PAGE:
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Mystic Aquarium's mission of education, research, rescue

In recent months the subject of the Mystic Aquarium has generated quite a bit of coverage in The Day, not only regarding the transfer of beluga whales from a vastly overcrowded facility in Canada to the more spacious and far less populated one here, but on the overall nature of this organization's function. Having utilized aspects of the Mystic Aquarium for research concerning a writing project of my own, I feel compelled to offer my perspective.

Years ago when dolphins were still among the primary attractions there, I was permitted by the head trainer to interact with them − always supervised − and to glean what I could regarding their behavior and their personalities. They are truly among the most remarkable living beings on this planet and I feel blessed to have had that opportunity, though I am not disappointed that the premise of dolphins in captivity is no longer permitted. By nature they roam the open sea in pods and I agree that is how it should be.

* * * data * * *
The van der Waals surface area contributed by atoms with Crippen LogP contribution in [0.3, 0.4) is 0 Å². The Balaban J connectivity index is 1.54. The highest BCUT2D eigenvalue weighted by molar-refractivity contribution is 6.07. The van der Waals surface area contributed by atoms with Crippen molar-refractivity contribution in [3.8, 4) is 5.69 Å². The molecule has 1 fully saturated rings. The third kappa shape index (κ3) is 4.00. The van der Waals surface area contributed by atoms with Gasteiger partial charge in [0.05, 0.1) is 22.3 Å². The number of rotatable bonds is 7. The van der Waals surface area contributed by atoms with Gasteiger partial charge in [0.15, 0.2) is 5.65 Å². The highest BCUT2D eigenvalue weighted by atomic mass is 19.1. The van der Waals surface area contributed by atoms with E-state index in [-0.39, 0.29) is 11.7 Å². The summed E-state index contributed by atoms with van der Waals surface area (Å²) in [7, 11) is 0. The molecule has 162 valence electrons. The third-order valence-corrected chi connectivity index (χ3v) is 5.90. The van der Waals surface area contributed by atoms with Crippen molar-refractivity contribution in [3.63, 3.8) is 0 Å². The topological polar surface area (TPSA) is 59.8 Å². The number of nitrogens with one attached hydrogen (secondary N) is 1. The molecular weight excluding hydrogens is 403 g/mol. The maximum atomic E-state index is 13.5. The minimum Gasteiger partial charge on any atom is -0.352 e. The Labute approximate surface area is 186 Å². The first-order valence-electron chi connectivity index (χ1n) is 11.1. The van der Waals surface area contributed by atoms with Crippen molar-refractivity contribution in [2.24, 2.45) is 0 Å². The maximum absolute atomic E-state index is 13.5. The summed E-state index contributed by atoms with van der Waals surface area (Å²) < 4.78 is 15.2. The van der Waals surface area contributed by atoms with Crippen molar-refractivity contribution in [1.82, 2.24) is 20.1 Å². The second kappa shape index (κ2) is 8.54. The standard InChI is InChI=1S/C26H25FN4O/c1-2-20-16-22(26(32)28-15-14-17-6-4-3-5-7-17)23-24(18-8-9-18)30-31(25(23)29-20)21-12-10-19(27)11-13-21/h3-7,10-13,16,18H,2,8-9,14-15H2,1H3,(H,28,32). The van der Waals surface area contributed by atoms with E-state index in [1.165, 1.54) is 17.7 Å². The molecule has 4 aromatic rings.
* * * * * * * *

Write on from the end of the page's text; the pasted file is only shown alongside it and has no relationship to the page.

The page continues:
It's of course a shame that nations like Japan, Russia, Finland, and Iceland, just to name a few, would rather slaughter these elegant cetaceans for profit and insatiable greed, and that entities like the commercial fishing industry and even the Unites States military treat these intelligent beings as disposable items. Read Susan Casey's remarkable book, "Voices in the Ocean," and consider what her firsthand experiences have revealed in the areas of cetacean abuse. Casey's book also exposes the horrors permitted to exist in "marineland" tourist facilities throughout the world, where cetaceans and other aquatic lifeforms suffer daily.

Having been to the current Mystic Aquarium frequently over these past two years, while resuming research on marinelife, I have seen none of what Casey's book detailed so vividly regarding her many quests worldwide on behalf of our oceans and the fascinating creatures that populate them. I am not begrudging anyone their private opinions of the Mystic Aquarium, nor do I contend that all conditions there are ideal. But I do believe this organization has made a significant transition over the years into one where public education, research, and rescue now appear to be its primary functions.

My suggestion is to visit and make up your own minds, based more on what you experience and perceive through your own eyes.

Nicholas Checker lives in the Quaker Hill section of Waterford. 

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